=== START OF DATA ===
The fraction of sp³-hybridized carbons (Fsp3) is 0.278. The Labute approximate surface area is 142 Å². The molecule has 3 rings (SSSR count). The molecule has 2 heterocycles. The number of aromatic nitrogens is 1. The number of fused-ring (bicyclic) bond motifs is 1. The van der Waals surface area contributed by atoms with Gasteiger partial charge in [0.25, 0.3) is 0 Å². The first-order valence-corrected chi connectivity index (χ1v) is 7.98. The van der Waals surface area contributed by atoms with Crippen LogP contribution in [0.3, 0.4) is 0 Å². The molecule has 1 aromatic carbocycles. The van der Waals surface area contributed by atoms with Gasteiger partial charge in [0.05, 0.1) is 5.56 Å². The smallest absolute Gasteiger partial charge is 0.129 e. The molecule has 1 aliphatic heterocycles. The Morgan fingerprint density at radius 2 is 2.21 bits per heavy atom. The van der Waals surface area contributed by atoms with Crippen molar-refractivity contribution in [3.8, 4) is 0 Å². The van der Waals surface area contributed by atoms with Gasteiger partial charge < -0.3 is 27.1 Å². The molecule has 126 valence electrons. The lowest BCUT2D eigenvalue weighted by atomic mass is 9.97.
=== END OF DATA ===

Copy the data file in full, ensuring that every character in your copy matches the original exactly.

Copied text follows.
The fraction of sp³-hybridized carbons (Fsp3) is 0.278. The Labute approximate surface area is 142 Å². The molecule has 3 rings (SSSR count). The molecule has 2 heterocycles. The number of aromatic nitrogens is 1. The number of fused-ring (bicyclic) bond motifs is 1. The van der Waals surface area contributed by atoms with Gasteiger partial charge in [0.25, 0.3) is 0 Å². The first-order valence-corrected chi connectivity index (χ1v) is 7.98. The van der Waals surface area contributed by atoms with Crippen LogP contribution in [0.3, 0.4) is 0 Å². The molecule has 1 aromatic carbocycles. The van der Waals surface area contributed by atoms with Gasteiger partial charge in [0.05, 0.1) is 5.56 Å². The smallest absolute Gasteiger partial charge is 0.129 e. The molecule has 1 aliphatic heterocycles. The Morgan fingerprint density at radius 2 is 2.21 bits per heavy atom. The van der Waals surface area contributed by atoms with Crippen molar-refractivity contribution in [3.8, 4) is 0 Å². The van der Waals surface area contributed by atoms with Gasteiger partial charge < -0.3 is 27.1 Å². The molecule has 126 valence electrons. The lowest BCUT2D eigenvalue weighted by atomic mass is 9.97.